Wednesday, October 21, 2009

Marathons and Traditions

I'm writing this on the eve of our fall fund-raising marathon. If you're not familiar with WTJU's history, the term "marathon" might not mean much. But it's a long-standing tradition at this 50-year old station.

For many years, regardless of what was regularly scheduled, WTJU would play classical music non-stop the first week in December. That was the week before mid-terms, and the station did so as a study aid.

Over time, the all-classical week (or marathon) took on a life of its own, and eventually became independent of the scholastic year. The other music departments at WTJU (folk, jazz, and rock) wanted marathons of their own, and so four times a year a different department would mount its own music marathon.

Eventually the marathons, being special events, morphed into fund drives. In an effort to make things a little less chaotic for the listeners (and easier for the volunteer announcers -- these marthons are incredibly labor-intensive undertakings) the classical and jazz marathons were consolidated into a single fall event, and the folk and rock marathons into a single spring fund-raiser.

So if, next week, you tune in and hear classical or jazz music when you've not heard it before, don't panic. We're just carrying on a long-standing tradition. And you can help by calling in your pledge to support WTJU.

I like to think a nice $100 pledge would be a good way to further the tradition.

Wednesday, October 14, 2009

Marathons, Music, and Money

It's about that time of year again. Non-commercial radio stations all across the country are coming to their listeners, had in hand, to ask for their financial support.

We've all heard the pitches, and I suspect we've all ignored them (I know I did for years). But here's the thing. It's not an exaggeration when stations say they can't survive without direct listener contributions. Unlike other countries, which fund their public broadcasters, America's official stance is sink or swim.

And that's certainly the case here at WTJU. Our fall fund-raising marathon is coming up on October 23, and we will be looking to you, gentle listener, for a financial contribution.

I understand there's a perception that WTJU really doesn't need the money. After all, isn't it owned by the University of Virginia? (They do hold the license) Don't they pay for everything? (Partially. About half of the station's operating costs are covered by UVa). Don't public radio stations get huge government handouts? (Hardly. Our share of money from the Corporation for Public Broadcasting (CPB) is only a few thousand dollars) What about all those underwriting announcements WTJU airs? Doesn't that pay the bills? (Partially, but we'd have to do pretty much non-stop underwriting announcements occasionally interrupted by a song or two to cover everything)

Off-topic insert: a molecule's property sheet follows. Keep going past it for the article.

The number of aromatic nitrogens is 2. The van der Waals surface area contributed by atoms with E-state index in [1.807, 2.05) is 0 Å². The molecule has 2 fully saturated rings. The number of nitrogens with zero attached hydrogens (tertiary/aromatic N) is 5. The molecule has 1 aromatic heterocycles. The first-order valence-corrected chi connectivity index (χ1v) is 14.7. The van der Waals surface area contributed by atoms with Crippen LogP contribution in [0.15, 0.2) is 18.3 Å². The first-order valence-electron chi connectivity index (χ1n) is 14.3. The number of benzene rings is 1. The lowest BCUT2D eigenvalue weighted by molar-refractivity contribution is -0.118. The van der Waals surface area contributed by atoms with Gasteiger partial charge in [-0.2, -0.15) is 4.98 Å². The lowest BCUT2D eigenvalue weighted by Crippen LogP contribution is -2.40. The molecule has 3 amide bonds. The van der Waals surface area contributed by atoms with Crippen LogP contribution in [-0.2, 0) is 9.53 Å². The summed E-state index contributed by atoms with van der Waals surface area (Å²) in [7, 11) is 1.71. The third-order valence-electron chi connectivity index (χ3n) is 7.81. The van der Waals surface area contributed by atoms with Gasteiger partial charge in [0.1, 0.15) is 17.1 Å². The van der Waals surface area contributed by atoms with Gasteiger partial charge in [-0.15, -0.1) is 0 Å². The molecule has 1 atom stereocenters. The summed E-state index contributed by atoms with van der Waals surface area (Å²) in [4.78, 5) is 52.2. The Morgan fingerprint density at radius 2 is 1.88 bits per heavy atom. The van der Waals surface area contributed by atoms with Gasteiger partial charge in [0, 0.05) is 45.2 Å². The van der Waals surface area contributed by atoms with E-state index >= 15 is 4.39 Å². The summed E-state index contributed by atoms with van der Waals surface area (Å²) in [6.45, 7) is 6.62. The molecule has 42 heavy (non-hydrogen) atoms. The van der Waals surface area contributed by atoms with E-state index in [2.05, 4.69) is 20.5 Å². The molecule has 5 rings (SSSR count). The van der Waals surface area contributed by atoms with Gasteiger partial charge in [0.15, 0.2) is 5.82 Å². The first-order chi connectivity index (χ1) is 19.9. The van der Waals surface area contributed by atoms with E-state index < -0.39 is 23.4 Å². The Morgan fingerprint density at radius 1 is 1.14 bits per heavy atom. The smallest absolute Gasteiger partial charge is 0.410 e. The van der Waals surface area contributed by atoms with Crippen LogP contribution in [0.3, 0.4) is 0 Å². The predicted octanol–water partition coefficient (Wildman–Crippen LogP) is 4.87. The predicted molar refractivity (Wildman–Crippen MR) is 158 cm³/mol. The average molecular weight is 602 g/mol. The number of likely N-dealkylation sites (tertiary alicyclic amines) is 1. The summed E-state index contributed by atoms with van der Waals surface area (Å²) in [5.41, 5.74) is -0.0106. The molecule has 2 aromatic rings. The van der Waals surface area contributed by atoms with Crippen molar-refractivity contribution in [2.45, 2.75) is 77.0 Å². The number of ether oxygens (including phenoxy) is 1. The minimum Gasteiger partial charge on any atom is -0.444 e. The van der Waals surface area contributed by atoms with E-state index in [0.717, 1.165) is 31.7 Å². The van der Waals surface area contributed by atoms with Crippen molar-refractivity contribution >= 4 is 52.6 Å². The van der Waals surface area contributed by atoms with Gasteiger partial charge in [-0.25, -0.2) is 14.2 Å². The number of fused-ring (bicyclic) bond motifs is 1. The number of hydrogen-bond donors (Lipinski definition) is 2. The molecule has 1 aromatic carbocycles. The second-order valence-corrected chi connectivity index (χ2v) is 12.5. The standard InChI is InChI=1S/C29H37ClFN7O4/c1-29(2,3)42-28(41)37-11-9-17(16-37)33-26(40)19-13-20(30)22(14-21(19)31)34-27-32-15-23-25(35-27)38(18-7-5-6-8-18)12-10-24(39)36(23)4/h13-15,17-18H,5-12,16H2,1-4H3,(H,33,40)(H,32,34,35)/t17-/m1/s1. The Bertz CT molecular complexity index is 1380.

So it comes back to you, the listener. About half of our operating budget has to be raised from the community. A small part is covered by community-minded businesses through underwriting, but the bulk of it rests with you.

Will you call in with a pledge this time? Or go to our website and do so?

Ask yourself how important WTJU is to you, and pledge accordingly. Personally, I'm looking for a lot of big boy and big girl pledges this time around -- $100 and higher.

For the quality of music we provide day in and day out, I don't think that's unreasonable.

And here's something to consider: if every single listener pledged $100 this fund drive would be over before it started -- and so would the next one. But not everyone will pledge.

What about you? Will you help keep WTJU going?

- Ralph

Wednesday, October 7, 2009

Calling for Counterpoint

Personally, I don't like cell phone ring tones. I agree with the comedian who pointed out that ring tones, like pictures of your pets, may be cute to you but they're annoying to everyone else.

Nevertheless, I just heard a work that I wouldn't mind having as a ring tone. Composer and pianist Vincent Lo has taken the standard Nokia ring, and used it as the motif for a short fugue.

As you can hear (and see, if you read music), Lo's counterpoint is very inventive, yet logical. I think it works well as a piece of music.

You may here me air it on "Gamut" some fine Wednesday morning. But probably not on my person. Great as Lo's composition is, I'll most likely be keeping my phone in vibrate mode -- it's easier to ignore that way.

- Ralph